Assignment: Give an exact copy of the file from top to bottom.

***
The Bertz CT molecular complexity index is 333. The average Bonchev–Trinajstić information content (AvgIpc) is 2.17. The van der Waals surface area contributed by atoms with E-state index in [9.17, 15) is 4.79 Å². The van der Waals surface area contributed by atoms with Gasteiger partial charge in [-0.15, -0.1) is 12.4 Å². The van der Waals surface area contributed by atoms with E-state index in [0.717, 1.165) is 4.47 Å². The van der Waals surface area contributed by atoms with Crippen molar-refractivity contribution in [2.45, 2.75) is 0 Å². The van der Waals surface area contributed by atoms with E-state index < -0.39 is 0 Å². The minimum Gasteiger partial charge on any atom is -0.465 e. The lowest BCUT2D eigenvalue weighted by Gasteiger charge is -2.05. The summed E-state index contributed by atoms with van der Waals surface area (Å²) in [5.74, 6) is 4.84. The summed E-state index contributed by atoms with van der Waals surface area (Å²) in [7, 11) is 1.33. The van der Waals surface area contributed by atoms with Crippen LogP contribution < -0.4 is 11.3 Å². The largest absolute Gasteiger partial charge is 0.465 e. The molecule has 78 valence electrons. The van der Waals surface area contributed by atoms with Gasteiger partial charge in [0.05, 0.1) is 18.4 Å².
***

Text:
The Bertz CT molecular complexity index is 333. The average Bonchev–Trinajstić information content (AvgIpc) is 2.17. The van der Waals surface area contributed by atoms with E-state index in [9.17, 15) is 4.79 Å². The van der Waals surface area contributed by atoms with Gasteiger partial charge in [-0.15, -0.1) is 12.4 Å². The van der Waals surface area contributed by atoms with E-state index in [0.717, 1.165) is 4.47 Å². The van der Waals surface area contributed by atoms with Crippen molar-refractivity contribution in [2.45, 2.75) is 0 Å². The van der Waals surface area contributed by atoms with E-state index < -0.39 is 0 Å². The minimum Gasteiger partial charge on any atom is -0.465 e. The lowest BCUT2D eigenvalue weighted by Gasteiger charge is -2.05. The summed E-state index contributed by atoms with van der Waals surface area (Å²) in [5.74, 6) is 4.84. The summed E-state index contributed by atoms with van der Waals surface area (Å²) in [7, 11) is 1.33. The van der Waals surface area contributed by atoms with Crippen LogP contribution < -0.4 is 11.3 Å². The largest absolute Gasteiger partial charge is 0.465 e. The molecule has 78 valence electrons. The van der Waals surface area contributed by atoms with Gasteiger partial charge in [0.05, 0.1) is 18.4 Å².